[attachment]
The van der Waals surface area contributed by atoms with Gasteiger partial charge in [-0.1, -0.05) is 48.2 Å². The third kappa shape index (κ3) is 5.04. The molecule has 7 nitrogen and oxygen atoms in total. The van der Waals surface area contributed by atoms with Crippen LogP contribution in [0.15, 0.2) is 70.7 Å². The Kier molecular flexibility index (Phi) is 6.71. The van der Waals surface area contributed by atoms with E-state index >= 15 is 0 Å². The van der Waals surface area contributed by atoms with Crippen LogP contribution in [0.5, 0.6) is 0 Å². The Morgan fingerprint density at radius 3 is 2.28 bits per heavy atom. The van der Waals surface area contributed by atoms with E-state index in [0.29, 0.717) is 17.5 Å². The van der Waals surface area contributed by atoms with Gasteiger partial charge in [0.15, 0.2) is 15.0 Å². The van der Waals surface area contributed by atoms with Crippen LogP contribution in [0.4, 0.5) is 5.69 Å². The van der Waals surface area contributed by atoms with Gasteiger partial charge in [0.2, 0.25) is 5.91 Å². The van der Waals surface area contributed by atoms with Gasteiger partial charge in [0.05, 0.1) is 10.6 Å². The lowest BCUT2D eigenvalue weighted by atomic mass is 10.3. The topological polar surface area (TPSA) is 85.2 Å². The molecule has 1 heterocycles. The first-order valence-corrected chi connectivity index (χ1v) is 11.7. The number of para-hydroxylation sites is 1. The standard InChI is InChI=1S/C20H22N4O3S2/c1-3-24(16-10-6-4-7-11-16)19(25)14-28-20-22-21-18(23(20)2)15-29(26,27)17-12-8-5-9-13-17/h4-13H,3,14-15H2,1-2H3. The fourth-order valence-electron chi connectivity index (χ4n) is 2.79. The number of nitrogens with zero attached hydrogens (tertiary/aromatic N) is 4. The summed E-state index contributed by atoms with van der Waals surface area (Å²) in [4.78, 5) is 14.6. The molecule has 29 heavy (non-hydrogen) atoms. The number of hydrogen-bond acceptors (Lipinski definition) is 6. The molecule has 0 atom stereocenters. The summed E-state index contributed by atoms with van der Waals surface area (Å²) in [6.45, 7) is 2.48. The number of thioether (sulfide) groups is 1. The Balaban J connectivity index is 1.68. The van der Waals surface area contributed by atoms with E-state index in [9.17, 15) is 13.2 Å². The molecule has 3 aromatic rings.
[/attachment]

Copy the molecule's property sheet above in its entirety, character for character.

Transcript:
The van der Waals surface area contributed by atoms with Gasteiger partial charge in [-0.1, -0.05) is 48.2 Å². The third kappa shape index (κ3) is 5.04. The molecule has 7 nitrogen and oxygen atoms in total. The van der Waals surface area contributed by atoms with Crippen LogP contribution in [0.15, 0.2) is 70.7 Å². The Kier molecular flexibility index (Phi) is 6.71. The van der Waals surface area contributed by atoms with E-state index >= 15 is 0 Å². The van der Waals surface area contributed by atoms with Crippen LogP contribution in [0.5, 0.6) is 0 Å². The Morgan fingerprint density at radius 3 is 2.28 bits per heavy atom. The van der Waals surface area contributed by atoms with E-state index in [0.29, 0.717) is 17.5 Å². The van der Waals surface area contributed by atoms with Gasteiger partial charge in [0.15, 0.2) is 15.0 Å². The van der Waals surface area contributed by atoms with Crippen LogP contribution in [0.4, 0.5) is 5.69 Å². The van der Waals surface area contributed by atoms with Gasteiger partial charge in [0.2, 0.25) is 5.91 Å². The van der Waals surface area contributed by atoms with Gasteiger partial charge in [0.05, 0.1) is 10.6 Å². The lowest BCUT2D eigenvalue weighted by atomic mass is 10.3. The topological polar surface area (TPSA) is 85.2 Å². The molecule has 1 heterocycles. The first-order valence-corrected chi connectivity index (χ1v) is 11.7. The number of para-hydroxylation sites is 1. The standard InChI is InChI=1S/C20H22N4O3S2/c1-3-24(16-10-6-4-7-11-16)19(25)14-28-20-22-21-18(23(20)2)15-29(26,27)17-12-8-5-9-13-17/h4-13H,3,14-15H2,1-2H3. The fourth-order valence-electron chi connectivity index (χ4n) is 2.79. The number of nitrogens with zero attached hydrogens (tertiary/aromatic N) is 4. The summed E-state index contributed by atoms with van der Waals surface area (Å²) in [4.78, 5) is 14.6. The molecule has 29 heavy (non-hydrogen) atoms. The number of hydrogen-bond acceptors (Lipinski definition) is 6. The molecule has 0 atom stereocenters. The summed E-state index contributed by atoms with van der Waals surface area (Å²) in [6.45, 7) is 2.48. The number of thioether (sulfide) groups is 1. The Balaban J connectivity index is 1.68. The van der Waals surface area contributed by atoms with E-state index in [9.17, 15) is 13.2 Å². The molecule has 3 aromatic rings.